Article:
Fundraising is a profession that requires specific skills and competence. Trying to access funding can be difficult, especially for a young organisation or if you are new to fundraising. Without a track record and reputation, you may not be able to reach the support that you need straight away.

You will need patience and resilience as you will more than likely have to go through numerous rejections before successfully securing the funding you need. This might result in desperate tactics that can harm your organisation in the long run. If you are targeting support from charitable trusts, to give you the best chance of success be sure to avoid some of the following most frequent fundraising blunders.

  1. Budget miscalculations

The most common fundraising error is getting the budget wrong. These mistakes occur when numerous employees work on the numbers but fail to record their progress, or when you update your estimates at the last minute without double checking them. Then you end up getting your figures totally wrong, which will be a significant turnoff for a funder who is being asked to trust your organisation with thousands of pounds.

Failure to include overhead expenses into the budget not only jeopardises your initiative, but also fosters the notion that projects can be conducted independently. As a charity, your administration and overhead costs can represent the contribution you make, but should also be included to help raise (very often vital) core funds for your work.

Always check over the final figures and calculations before finalising your funding application.

  1. Failure to make personalised applications

Most trusts and foundations get flooded with applications that have no personalisation beyond the address and phone number, and they can spot them straight away. In this competitive environment, personalising your application is essential.

While it can be good to re-use a template application, you need to make sure it is appropriately tailored to the funder’s interests. Your research should help to inform how you this. Adapt your application to their specific demands, and then top it off with a personalised cover letter.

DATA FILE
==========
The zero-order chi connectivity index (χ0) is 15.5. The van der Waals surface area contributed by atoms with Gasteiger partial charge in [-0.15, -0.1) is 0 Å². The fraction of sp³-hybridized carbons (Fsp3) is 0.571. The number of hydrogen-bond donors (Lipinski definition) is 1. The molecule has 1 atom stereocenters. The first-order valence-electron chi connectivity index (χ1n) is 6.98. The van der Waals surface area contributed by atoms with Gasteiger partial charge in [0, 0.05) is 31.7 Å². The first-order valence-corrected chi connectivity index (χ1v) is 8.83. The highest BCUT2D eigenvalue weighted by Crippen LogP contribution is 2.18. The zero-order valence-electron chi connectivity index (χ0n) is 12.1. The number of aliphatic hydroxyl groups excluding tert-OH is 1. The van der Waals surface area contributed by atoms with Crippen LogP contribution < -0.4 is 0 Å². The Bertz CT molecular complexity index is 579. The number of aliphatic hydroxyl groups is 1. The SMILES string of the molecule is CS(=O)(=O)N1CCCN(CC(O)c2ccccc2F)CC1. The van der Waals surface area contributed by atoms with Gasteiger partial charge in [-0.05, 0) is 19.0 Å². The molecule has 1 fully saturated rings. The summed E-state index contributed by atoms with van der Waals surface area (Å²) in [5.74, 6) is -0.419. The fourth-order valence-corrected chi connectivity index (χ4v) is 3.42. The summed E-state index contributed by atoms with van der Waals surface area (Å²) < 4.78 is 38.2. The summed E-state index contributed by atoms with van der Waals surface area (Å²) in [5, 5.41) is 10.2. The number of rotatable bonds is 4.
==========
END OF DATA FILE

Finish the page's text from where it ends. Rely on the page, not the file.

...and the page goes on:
Some people consider fundraising a numbers game, however, this is seldom the case, and one high-quality application will yield better results than hundred substandard ones.

  1. Basic spelling errors

Basic spelling errors are numerous but most common ones typically include spelling a funder’s name incorrectly, getting their title wrong, and misspelling the organisation’s name. Sometimes you just need to take more time to check all the essential details. Assuming the person you are addressing to is a ‘Mrs’ when you might simply verify and find out they’re a ‘Miss’ will significantly reduce your chances of getting a response.

  1. Applying to Trusts with the wrong match

Unfortunately, since many charities prefer quantity to quality and don’t take enough time to do their research, they end up squandering their limited resources on organisations that aren’t a suitable match for their work.

If you are enthusiastic about your charity’s mission and know you can produce a strong application, you must make the most of your time by working efficiently and concentrating on the greatest prospects.

Conduct extensive research to create a list of eligible funding prospects. You may then rank these possibilities in order of importance depending on your most pressing present financial need and which donors are the greatest match for them. This will assist you in developing a list of funders who have the highest probability of supporting you.

  1. Ignoring the guidance

Donors usually provide beneficial tips in their written instructions and on their websites, but far too many organisations fail to take them into consideration.

If you ignore the basic application guidelines, your application will most likely be rejected. Therefore, you need to study the information on the donor’s website before writing the application.

Some funders only give general instructions regarding the length and structure of your application. Others offer a lengthy FAQs page, samples of prior initiatives they’ve supported, and tips on how to answer certain questions.